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What happens to Medicare if DME supplier discovers you've changed settings yourself?
[/quote]Thinking on what I've heard here I suppose it's not in the DME's favor for them to get mad at a user and cause them to lose the Medicare money[/quote]

Exactly! The DME couldn't care less if you change your pressures. They only care about getting their money!

You have to carefully check the EOB for what they charge... even the best DME. I carefully explain what I want to purchase from them and if they send anything I haven't ordered, back it goes. Unfortunately, you have to be ten steps ahead of them at all times and call them on anything that is incorrect. Took me awhile to catch on to this.
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Some DMEs won care but alot will. They get to charge quite a fee to medicare for that minute and half to change pressures which is why they usually promote dire warnings of you doing it being illegal and medicare stopping payment. Which is all hogwash.

Medicare out of their own mouth directly to me could care less what the machine is set at or who set it. They actually prefer you to set your own if you know how so they dont have to pay out an fee for a DME to do it. Or a Doc to charge for ordering the change.

All they care about is your compliance hours, your face to face visit requirements in the first 90 days and if the machine is doing any good for you. Thats it and thats all. The rest is medical mafia secret agent horse feathers.
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(03-06-2015, 02:53 PM)PsychoMike Wrote: As others have said, medicare cares about compliance, while to the DME, you're part of the cash flow. I've found that if you are compliant and below and AHI of 5, neither cares about anything else.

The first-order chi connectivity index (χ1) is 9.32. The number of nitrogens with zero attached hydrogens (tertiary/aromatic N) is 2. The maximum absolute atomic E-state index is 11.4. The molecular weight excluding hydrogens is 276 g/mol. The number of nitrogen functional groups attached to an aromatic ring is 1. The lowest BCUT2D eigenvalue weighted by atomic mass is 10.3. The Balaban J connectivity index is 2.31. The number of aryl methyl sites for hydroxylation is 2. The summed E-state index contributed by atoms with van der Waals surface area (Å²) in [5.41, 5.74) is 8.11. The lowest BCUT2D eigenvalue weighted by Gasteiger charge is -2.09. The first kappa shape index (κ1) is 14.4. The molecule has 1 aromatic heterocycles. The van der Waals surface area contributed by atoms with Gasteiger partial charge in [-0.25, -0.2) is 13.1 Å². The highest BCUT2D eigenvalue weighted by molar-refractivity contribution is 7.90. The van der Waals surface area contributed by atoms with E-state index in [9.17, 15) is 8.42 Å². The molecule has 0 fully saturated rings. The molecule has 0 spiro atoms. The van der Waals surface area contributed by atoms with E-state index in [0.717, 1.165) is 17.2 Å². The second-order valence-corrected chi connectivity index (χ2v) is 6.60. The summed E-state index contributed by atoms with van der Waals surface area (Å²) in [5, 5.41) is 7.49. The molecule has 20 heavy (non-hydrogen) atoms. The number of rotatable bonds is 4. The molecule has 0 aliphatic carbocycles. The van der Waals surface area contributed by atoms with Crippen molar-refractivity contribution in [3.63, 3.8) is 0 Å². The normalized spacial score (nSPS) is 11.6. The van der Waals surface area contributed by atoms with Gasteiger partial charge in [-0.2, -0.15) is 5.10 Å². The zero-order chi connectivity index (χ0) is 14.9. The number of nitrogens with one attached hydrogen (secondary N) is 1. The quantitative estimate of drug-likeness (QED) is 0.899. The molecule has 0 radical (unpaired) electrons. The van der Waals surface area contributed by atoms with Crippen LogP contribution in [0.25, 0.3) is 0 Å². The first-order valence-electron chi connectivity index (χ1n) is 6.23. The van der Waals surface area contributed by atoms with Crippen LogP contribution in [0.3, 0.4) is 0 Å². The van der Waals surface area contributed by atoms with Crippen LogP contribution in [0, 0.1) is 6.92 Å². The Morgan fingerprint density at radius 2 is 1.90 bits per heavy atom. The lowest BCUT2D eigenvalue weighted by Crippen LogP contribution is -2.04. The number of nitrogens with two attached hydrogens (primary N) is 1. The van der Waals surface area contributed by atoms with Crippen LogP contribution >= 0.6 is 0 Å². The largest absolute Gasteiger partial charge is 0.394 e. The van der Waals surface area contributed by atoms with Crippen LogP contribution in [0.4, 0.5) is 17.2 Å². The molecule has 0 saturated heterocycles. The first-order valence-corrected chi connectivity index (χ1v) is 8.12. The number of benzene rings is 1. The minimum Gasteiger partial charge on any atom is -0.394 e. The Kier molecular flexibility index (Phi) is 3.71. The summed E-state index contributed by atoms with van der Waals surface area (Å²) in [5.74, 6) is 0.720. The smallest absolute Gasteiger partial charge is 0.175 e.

That's interesting. I hope my Doctor is not like that. I have my 2nd follow up visit in 10 days, I've been on CPAP since Jan. 1. In my first 3 week follow up, my AHI was averaging around 6 and the Dr. decided to keep my pressure the same (also at 6). Since then, my AHI is averaging 2-3 and I anticipated that my Dr. would raise the pressure to bring my AHI below that. Now I'm wondering if he will, after all. I'd like to get it below 1 eventually. FYI, I'm not on Medicare.
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Met with my GP yesterday and he agreed to a new pressure setting. He sent it to the DME today so I'm hopeful to get my machine reset tomorrow. He seemed quite understanding. I hope this lasts In case I need another change! Else I'll be back to considering making my own changes. He's a nice guy so I think we're ok and hope new setting will work well!

Thanks for all the help and info!!
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(03-11-2015, 10:08 PM)Gulfbreezey Wrote: Met with my GP yesterday and he agreed to a new pressure setting. He sent it to the DME today so I'm hopeful to get my machine reset tomorrow. He seemed quite understanding. I hope this lasts In case I need another change! Else I'll be back to considering making my own changes. He's a nice guy so I think we're ok and hope new setting will work well!

Thanks for all the help and info!!
Hi Gulfbreezey,
It's great to hear that your doc was understanding and I hope your settings changes work, sleep well.
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My deductible is so high, not sure it matters if insurance has an issue with me changing my settings -- so I decided not to worry on it.

First time I asked for a pressure change, it took weeks to get it done -- although in that case, an RT at the DME actually helped get a better setting than I asked for. Since then, I've made my own adjustments based on the data -- and there has been improvement with every one. Right now I'm sleeping longer and my AHI is below 1. I think I found my bottom number (auto-CPAP), but may still narrow my range by lowering the upper number.